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Bayer AG (Leverkusen, Germany) has signed a five-year research agreement with LION Bioscience AG (Heidelberg, Germany) to make more efficient use of leading-edge genomics and information technologies in the life science field. The pact will seek to identify and develop innovative drugs and diagnostic markers.
Payments under the agreement will be performance-related, and could eventually total $100 million, according to a statement by Bayer.
The agreement calls for LION to establish a bioinformatics center, LION Bioscience Research Inc. (LBRI), in Cambridge, MA, which Bayer will have the option of spinning into the Bayer Group in the final year of the agreement. Meanwhile, Bayer is developing Bayer SCOUT, a new bioinformatics product that will be used to access a variety of global databases, analyze the information and then identify new drug targets.
The new alliance is part of Bayer’s strategy to beef up its drug discovery abilities in a sector where it has fallen behind some of the Big Pharma players. That strategic focus was signaled last year with the company’s genetic research partnership with Millennium Pharmaceuticals (Cambridge, MA) in a $465 million deal.
The SCOUT integrated package of hardware and software will allow LION to target at least 500 new, disease-associated gene sequences potentially suitable as a starting point for new drug therapies. LBRI also will identify genetic diagnostic markers for the early detection of diseases and supply them to Bayer.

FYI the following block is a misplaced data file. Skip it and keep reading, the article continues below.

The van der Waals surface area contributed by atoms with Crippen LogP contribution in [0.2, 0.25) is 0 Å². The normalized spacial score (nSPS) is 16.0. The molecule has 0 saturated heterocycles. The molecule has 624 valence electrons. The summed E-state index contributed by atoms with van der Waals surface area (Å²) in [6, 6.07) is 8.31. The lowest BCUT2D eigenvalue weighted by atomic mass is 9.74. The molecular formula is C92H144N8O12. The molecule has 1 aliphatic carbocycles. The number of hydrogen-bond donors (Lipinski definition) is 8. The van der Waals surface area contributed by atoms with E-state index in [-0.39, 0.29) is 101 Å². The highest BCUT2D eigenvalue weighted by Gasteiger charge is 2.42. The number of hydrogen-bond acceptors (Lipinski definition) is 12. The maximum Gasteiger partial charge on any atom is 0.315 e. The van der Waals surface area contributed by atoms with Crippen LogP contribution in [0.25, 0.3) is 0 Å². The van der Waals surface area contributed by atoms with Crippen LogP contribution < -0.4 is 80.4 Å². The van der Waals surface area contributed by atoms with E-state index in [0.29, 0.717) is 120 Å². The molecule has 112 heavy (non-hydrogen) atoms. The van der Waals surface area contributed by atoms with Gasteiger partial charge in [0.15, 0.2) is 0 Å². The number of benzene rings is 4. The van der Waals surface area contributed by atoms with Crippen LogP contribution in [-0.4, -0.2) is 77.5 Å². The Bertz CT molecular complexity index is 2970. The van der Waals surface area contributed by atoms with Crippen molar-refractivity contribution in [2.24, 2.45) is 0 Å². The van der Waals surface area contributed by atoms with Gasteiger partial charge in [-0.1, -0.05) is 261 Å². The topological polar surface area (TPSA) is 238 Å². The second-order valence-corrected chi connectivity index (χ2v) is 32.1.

The contract specifies that LION will seek to discover at least 500 new genetic targets.
Dr. Manfred Schneider, chairman of Bayer AG’s board of management, said that while Bayer had selected LION as a "competent partner in Germany," the decision was made to locate LBRI in the U.S. because "the U.S. is still the leader in this sector," and puts it "in proximity to worldwide leading research groups. The policy of acquiring external intelligence, implementing it within Bayer and applying it to our life science research will strengthen our competitiveness."
Dr. Wolfgang Hartwig, head of biopharmaceutical research at Bayer, said the use of bioinformatics "helps us to analyze the flood of data and to identify correlations between normal and pathologically modified gene sequences. Our alliance with LION Bioscience AG will enable us to make vital progress in this field." He pointed out that Bayer also cooperates with a large number of other industrial organizations.
"We are happy to enter this challenging partnership with Bayer AG, which represents the attainment of a major milestone in LIONs young history," said LION’s CEO, Dr. Friedrich von Gohlen und Halbach.
Founded just two years ago, the company has grown rapidly and currently employs 150 people.